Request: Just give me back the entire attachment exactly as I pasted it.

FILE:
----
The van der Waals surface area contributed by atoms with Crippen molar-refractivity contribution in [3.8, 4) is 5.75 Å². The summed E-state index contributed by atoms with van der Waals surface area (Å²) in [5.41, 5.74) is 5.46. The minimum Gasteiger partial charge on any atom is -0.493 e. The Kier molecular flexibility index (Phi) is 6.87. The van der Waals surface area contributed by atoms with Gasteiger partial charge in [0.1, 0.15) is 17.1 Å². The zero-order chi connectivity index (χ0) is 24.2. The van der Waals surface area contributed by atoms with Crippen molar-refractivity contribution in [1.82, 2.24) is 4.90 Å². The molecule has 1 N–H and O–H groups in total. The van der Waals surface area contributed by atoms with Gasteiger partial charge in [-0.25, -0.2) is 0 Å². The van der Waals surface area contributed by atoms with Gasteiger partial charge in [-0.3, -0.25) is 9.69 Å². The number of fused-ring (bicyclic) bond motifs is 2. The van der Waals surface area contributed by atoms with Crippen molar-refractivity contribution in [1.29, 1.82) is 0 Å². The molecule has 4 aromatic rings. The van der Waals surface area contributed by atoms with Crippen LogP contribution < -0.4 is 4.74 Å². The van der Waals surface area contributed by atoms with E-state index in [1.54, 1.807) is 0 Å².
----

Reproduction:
The van der Waals surface area contributed by atoms with Crippen molar-refractivity contribution in [3.8, 4) is 5.75 Å². The summed E-state index contributed by atoms with van der Waals surface area (Å²) in [5.41, 5.74) is 5.46. The minimum Gasteiger partial charge on any atom is -0.493 e. The Kier molecular flexibility index (Phi) is 6.87. The van der Waals surface area contributed by atoms with Gasteiger partial charge in [0.1, 0.15) is 17.1 Å². The zero-order chi connectivity index (χ0) is 24.2. The van der Waals surface area contributed by atoms with Crippen molar-refractivity contribution in [1.82, 2.24) is 4.90 Å². The molecule has 1 N–H and O–H groups in total. The van der Waals surface area contributed by atoms with Gasteiger partial charge in [-0.25, -0.2) is 0 Å². The van der Waals surface area contributed by atoms with Gasteiger partial charge in [-0.3, -0.25) is 9.69 Å². The number of fused-ring (bicyclic) bond motifs is 2. The van der Waals surface area contributed by atoms with Crippen molar-refractivity contribution in [1.29, 1.82) is 0 Å². The molecule has 4 aromatic rings. The van der Waals surface area contributed by atoms with Crippen LogP contribution < -0.4 is 4.74 Å². The van der Waals surface area contributed by atoms with E-state index in [1.54, 1.807) is 0 Å².